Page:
Nothing could be more mistaken than this supposition. For no literary work can be a mere illustration of principles, however convincing. And, in fact, these articles, all of which were written in 1947, are far removed from the conception and composition of my first book.
I started to write in 1932, when I composed my first Tropism. At that time, I had no preconceived ideas on the subject of literature and this one, as were those that followed it, was written under the impact of an emotion, of a very vivid impression. What I tried to do was to show certain inner ‘movements’ by which I had long been attracted; in fact, I might even say that, ever since I was a child, these movements, which are hidden under the commonplace, harmless appearances of every instant of our lives, had struck and held my attention. In this domain, my first impressions go back very far.
These movements, of which we are hardly cognizant, slip through us on the frontiers of consciousness in the form of undefinable, extremely rapid sensations. They hide behind our gestures, beneath the words we speak and the feelings we manifest, all of which we are aware of experiencing, and are able to define. They seemed, and still seem to me to constitute the secret source of our existence, in what might be called its nascent state.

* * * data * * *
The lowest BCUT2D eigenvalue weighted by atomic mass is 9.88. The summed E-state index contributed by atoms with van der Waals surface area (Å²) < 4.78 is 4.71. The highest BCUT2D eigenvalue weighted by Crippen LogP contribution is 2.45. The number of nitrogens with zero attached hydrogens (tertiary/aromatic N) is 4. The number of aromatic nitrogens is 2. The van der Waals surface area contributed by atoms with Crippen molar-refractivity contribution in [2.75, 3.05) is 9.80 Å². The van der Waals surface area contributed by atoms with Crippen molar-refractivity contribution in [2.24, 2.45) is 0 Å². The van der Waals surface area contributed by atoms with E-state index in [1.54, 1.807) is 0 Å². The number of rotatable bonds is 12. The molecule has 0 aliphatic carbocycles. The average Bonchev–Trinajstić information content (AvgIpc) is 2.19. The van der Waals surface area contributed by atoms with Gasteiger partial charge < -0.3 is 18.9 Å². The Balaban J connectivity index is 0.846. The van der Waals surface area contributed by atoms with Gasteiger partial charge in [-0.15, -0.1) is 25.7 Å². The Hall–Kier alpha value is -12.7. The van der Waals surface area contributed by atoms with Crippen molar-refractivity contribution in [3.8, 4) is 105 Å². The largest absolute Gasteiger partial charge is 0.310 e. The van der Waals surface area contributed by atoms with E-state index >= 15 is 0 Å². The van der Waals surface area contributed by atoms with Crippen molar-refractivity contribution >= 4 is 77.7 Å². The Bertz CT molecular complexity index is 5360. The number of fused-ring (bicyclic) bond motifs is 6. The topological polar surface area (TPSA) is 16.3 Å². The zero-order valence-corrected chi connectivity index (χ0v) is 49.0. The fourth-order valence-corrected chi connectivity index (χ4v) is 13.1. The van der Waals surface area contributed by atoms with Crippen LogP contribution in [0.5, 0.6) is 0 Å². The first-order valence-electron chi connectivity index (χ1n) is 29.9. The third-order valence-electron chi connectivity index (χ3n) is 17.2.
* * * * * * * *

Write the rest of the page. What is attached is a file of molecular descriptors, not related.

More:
And since, while we are performing them, no words express them, not even those of the interior monologue – for they develop and pass through us very rapidly in the form of frequently very sharp, brief sensations, without our perceiving clearly what they are – it was not possible to communicate them to the reader otherwise than by means of equivalent images that would make him experience analogous sensations. It was also necessary to make them break up and spread out in the consciousness of the reader the way a slow-motion film does. Time was no longer the time of real life, but of a hugely amplified present.
These movements seemed to me to be veritable dramatic actions, hiding beneath the most commonplace conversations, the most everyday gestures, and constantly emerging up on the surface of the appearances that both conceal and reveal them.